Christmas Songs All Year Long


As the Advent and Christmas seasons close, we turn our attention to the New Year. Decorations are packed up. Work begins again. Life returns to normal.

By now, this annual rhythm has been in place for centuries. Most of us are excited to leave Christmas behind for awhile. My waistline and inboxes are in desparate need of attention.

Imagine, though, what returning to normal was like for Christmas' first celebrants. 

Song of the Shepherds by Richard Bauckham

We were familiar with the night.
We knew its
favourite colours,
its sullen silence
and its small, disturbing sounds,
its unprovoked rages,

its savage dreams.

We slept by turns,
attentive to the flock.
We said little.
Night after night, there was little to say.
But sometimes one of us,
skilled in that way,
would pipe a tune of how things were for us.

They say that once, almost before time,
the stars with shining voices

the newborn world.
The night could not contain their boundless praise.

We thought that just a poem --
until the night
a song of solar glory,
unutterable, unearthly,
eclipsed the luminaries of the night,
as though the world were exorcised of dark
and, coming to itself, began again.

Later we returned to the flock.
The night was ominously black.
The stars were silent as the sheep.
Nights pass, year on year.
We clutch our
meagre cloaks against the cold.
ageing piper's fumbling fingers play,
night after night,
an earthly echo of the song that banished dark.
It has stayed with us.

Ordinary Time

Following Christmastide, the church traditionally enters a period of "Ordinary Time" until the start of Lent. These weeks are "ordinary" in that they are neither seasons of fasting or feasting. We are meant to work, eat, and live as the world lives. But is that even possible?

Christmas blows the top off our world. Before Christ came into our lives, our world was only ordinary, even silent and sullen. "We said little... There was little to say." Most songs were just entertainment about "how things were for us." Better songs rhymed of something more, but "we thought it just a poem."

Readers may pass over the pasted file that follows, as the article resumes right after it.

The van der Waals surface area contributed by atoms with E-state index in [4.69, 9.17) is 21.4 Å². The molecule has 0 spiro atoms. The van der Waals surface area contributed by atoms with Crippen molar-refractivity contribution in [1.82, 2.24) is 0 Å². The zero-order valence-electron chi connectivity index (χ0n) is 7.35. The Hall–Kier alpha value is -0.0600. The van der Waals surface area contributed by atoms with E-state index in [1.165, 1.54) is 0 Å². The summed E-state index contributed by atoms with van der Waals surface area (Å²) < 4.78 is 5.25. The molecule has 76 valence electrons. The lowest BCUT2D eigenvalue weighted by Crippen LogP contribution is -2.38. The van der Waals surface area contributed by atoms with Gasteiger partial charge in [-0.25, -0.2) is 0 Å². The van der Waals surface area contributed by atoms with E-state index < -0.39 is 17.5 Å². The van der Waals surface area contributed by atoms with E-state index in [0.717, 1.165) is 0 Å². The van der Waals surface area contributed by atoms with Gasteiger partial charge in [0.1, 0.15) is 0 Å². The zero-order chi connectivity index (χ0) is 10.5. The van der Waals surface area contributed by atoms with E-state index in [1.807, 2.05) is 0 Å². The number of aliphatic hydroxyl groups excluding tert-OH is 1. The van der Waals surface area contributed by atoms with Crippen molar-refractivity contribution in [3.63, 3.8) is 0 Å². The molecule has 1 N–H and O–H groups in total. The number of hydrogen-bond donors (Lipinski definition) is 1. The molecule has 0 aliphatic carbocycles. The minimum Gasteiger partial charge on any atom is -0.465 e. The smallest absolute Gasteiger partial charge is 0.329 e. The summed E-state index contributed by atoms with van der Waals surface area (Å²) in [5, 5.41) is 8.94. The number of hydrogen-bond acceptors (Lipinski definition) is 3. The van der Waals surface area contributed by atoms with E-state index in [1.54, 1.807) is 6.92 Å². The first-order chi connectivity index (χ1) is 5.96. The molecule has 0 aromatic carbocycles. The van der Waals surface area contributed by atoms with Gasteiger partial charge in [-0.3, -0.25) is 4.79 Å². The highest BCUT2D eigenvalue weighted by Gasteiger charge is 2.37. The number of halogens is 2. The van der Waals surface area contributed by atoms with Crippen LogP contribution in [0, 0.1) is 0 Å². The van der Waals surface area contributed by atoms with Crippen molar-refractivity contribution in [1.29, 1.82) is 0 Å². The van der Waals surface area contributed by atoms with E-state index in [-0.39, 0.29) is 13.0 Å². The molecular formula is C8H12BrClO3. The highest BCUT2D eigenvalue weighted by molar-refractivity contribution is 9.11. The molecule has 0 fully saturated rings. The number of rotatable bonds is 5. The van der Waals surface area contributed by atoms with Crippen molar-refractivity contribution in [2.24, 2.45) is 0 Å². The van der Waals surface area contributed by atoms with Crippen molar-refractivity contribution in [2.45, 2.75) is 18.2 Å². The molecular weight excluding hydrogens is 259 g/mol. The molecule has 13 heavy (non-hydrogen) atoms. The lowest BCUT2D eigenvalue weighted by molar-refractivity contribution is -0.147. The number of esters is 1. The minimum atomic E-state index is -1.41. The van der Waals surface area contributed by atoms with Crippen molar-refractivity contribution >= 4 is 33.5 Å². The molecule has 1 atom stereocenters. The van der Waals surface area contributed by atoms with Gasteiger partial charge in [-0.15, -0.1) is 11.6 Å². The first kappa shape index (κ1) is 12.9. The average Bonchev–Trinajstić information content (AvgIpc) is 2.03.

At the advent of Christ -- that first advent in Bethlehem and each personal advent when Christ first visited our hearts -- our world changed. When we are born again, the world is born again to us. Nothing is mundane anymore. Christ's presence and power are felt everywhere. We can't go back.

Eventually, though, God does call us back. We return to work, to responsibility, to mundanity, to silence even. This is ordinary time. We wait for Jesus while paying bills and celebrating birthdays and arguing about dinner and watching television and cleaning our houses.

Still Singing

All the while, though, faith continues to sing the song we heard that first night: "Glory to God in the highest and on earth peace!" Keeping the tune going isn't always easy. It's hard to multitask. We need God's Word and God's Spirit and God's people or we'll lose it in a world of competing songs. But faith always hears the echo. "It has stayed with us." And faith works to keep singing.

What truths from this Christmas do you need to keep humming in 2018?
What prayers of advent do you need to keep praying?
Which songs will echo through your life this week?

"Joy to the World." "O Come O Come Emmanuel." "Go Tell It On The Mountain." Throw out the tree. Go on a diet. Get back to work. But don't stop singing.

Dave Ainsworth